• Paul Fingleton

Windows 10 Expected to Drive Major PC Sales Drive


When Windows 7 burst on to the PC scene, it was with a welcome rush of new hardware and bounding performance into a marketplace that had stagnated somewhat. It's simple to use interface was familiar to those running the years old Windows XP but didn't have any of the stigma associated with the name Windows Vista.

By the time Vista was replaced, it had actually become a decent operating system, with solid performance and good features. But the damage had already been done. Windows 7 was a clean slate and it did just the job for IT professionals and consumers alike.

Windows 8 should be applauded for trying something new and there is much that is good about the OS. As with Vista, it has turned into a robust and very solid OS thanks to its Windows 8.1 Update. Mouse and Keyboard users can rejoice as they use the OS, but also as with Vista the damage has been done in the early days and general adoption has been slow, but improving.

It is with this in mind that Microsoft have announced their new OS, Windows 10 and made it available almost a year before release in Tech Preview form and it looks almost like Windows 7 with a fancy lick of paint. Look a little closer and you'll see that it has all the useful features of Windows 8 also.

Enterprise users are excited and the technical preview has been downloaded by over 1 million Windows Insiders - Microsoft's programme for access to the Tech Preview, available for free to anyone.

OEMs also appear to be excited because if Microsoft get this right, it will be the shot in the arm that the flailing PC industry has been looking for.

There are around half a billion PCs aging away for those who moved to Windows 7 a number of years ago and thus far have stayed away from Windows 8. These users are likely to skip Windows 8 and upgrade to computers with Windows 10.

At the recent Credit Suisse Technology Conference, Renee James, president of Intel Corp., suggested that:

“When we see a healthy macroeconomic environment and an aging installed base we expect a new OS deployment. The PCs are fantastic and at new price points. That’s kind of a perfect storm, combined with a new OS, and the OS usually pushes the upgrade cycle,”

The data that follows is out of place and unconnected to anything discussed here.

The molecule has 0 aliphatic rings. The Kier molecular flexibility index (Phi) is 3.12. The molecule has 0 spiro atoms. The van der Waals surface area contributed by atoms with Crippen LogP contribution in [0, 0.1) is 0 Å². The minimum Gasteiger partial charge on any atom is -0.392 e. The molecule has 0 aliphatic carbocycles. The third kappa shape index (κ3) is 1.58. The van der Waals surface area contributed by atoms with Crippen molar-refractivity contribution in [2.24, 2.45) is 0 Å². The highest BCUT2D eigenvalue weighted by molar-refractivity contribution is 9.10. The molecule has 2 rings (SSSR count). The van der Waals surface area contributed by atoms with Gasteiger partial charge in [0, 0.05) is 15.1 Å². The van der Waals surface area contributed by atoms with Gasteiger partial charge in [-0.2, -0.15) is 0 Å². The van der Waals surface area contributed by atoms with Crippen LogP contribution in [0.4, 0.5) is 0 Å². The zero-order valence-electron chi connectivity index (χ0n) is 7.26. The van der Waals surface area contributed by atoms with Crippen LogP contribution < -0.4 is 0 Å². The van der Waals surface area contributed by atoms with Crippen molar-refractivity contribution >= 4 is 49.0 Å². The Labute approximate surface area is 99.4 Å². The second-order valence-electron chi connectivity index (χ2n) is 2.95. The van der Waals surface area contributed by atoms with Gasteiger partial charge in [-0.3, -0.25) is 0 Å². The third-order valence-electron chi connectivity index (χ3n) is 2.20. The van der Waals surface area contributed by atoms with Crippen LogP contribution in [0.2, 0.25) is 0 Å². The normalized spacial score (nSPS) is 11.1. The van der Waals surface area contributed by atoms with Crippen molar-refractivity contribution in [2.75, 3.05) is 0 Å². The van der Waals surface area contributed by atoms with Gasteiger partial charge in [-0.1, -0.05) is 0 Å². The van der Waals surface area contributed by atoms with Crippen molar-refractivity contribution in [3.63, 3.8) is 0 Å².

All major PC makers are expected to support Windows 10 when it is released later next year, ensuring that work is completed to customize drivers and products for Windows 10 - the very thing that blighted Windows Vista.

Windows 10 is expected to allow developers code an App once as a Universal app that will let users run the same App on mobile and desktop devices, thereby solving a perceived problem with Windows 8 / Windows Phone 8 / Windows RT.

Windows 8 caused some confusion with separate tablet and desktop interfaces, one of the reasons business wanted to skip the OS. In Windows 10, the Tablet Interface is essentially disabled in the Technical Preview and is expected to be displayed in an updated form with the "Continuum" interface early in the new year. This interface will automatically switch between touch first to "mouse and keyboard"-first depending on whether a device is in tablet mode or had a keyboard attached.

A lot about Windows 10 is still unknown, with Microsoft scheduled to hold a number of events early in 2015 to cover the consumer features of Windows 10 and the Developer features will be detailed in April's BUILD conference.

The impact of Windows 10 on PC shipments is still unknown at this stage. It is expected that PC upgrades may first take place among consumers, as businesses test the OS and wait for initial kinks to be ironed out.

If Microsoft and Hardware manufacturers play their cards right, the "Consumerisation of IT" as one firm calls it - where a consumer will bring their own Smart Phone, Tablet or Laptop to work and thereby drive adoption at work as a supported platform - will be the

Souce: TechCentral.ie